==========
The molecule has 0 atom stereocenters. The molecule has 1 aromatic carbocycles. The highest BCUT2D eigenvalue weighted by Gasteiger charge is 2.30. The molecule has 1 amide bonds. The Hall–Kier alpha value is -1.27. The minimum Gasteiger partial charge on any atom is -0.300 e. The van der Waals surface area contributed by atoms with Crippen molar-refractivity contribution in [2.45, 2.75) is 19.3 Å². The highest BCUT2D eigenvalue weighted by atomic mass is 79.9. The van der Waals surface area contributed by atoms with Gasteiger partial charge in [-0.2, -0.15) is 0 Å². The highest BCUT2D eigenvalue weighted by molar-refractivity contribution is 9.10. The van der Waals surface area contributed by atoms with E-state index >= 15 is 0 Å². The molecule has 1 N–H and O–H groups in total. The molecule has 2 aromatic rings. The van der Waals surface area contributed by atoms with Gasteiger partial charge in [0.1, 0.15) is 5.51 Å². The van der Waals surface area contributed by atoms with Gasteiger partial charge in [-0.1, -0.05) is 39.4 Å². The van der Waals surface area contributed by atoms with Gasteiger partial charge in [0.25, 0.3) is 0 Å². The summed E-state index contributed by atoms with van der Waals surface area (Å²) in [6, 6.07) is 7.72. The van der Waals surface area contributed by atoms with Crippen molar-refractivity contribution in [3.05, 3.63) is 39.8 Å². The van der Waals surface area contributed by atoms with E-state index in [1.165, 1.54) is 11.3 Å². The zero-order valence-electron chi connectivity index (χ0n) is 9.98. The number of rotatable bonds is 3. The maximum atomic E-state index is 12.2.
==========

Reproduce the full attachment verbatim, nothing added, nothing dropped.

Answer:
The molecule has 0 atom stereocenters. The molecule has 1 aromatic carbocycles. The highest BCUT2D eigenvalue weighted by Gasteiger charge is 2.30. The molecule has 1 amide bonds. The Hall–Kier alpha value is -1.27. The minimum Gasteiger partial charge on any atom is -0.300 e. The van der Waals surface area contributed by atoms with Crippen molar-refractivity contribution in [2.45, 2.75) is 19.3 Å². The highest BCUT2D eigenvalue weighted by atomic mass is 79.9. The van der Waals surface area contributed by atoms with Gasteiger partial charge in [-0.2, -0.15) is 0 Å². The highest BCUT2D eigenvalue weighted by molar-refractivity contribution is 9.10. The van der Waals surface area contributed by atoms with E-state index >= 15 is 0 Å². The molecule has 1 N–H and O–H groups in total. The molecule has 2 aromatic rings. The van der Waals surface area contributed by atoms with Gasteiger partial charge in [0.1, 0.15) is 5.51 Å². The van der Waals surface area contributed by atoms with Gasteiger partial charge in [-0.1, -0.05) is 39.4 Å². The van der Waals surface area contributed by atoms with Gasteiger partial charge in [0.25, 0.3) is 0 Å². The summed E-state index contributed by atoms with van der Waals surface area (Å²) in [6, 6.07) is 7.72. The van der Waals surface area contributed by atoms with Crippen molar-refractivity contribution in [3.05, 3.63) is 39.8 Å². The van der Waals surface area contributed by atoms with E-state index in [1.165, 1.54) is 11.3 Å². The zero-order valence-electron chi connectivity index (χ0n) is 9.98. The number of rotatable bonds is 3. The maximum atomic E-state index is 12.2.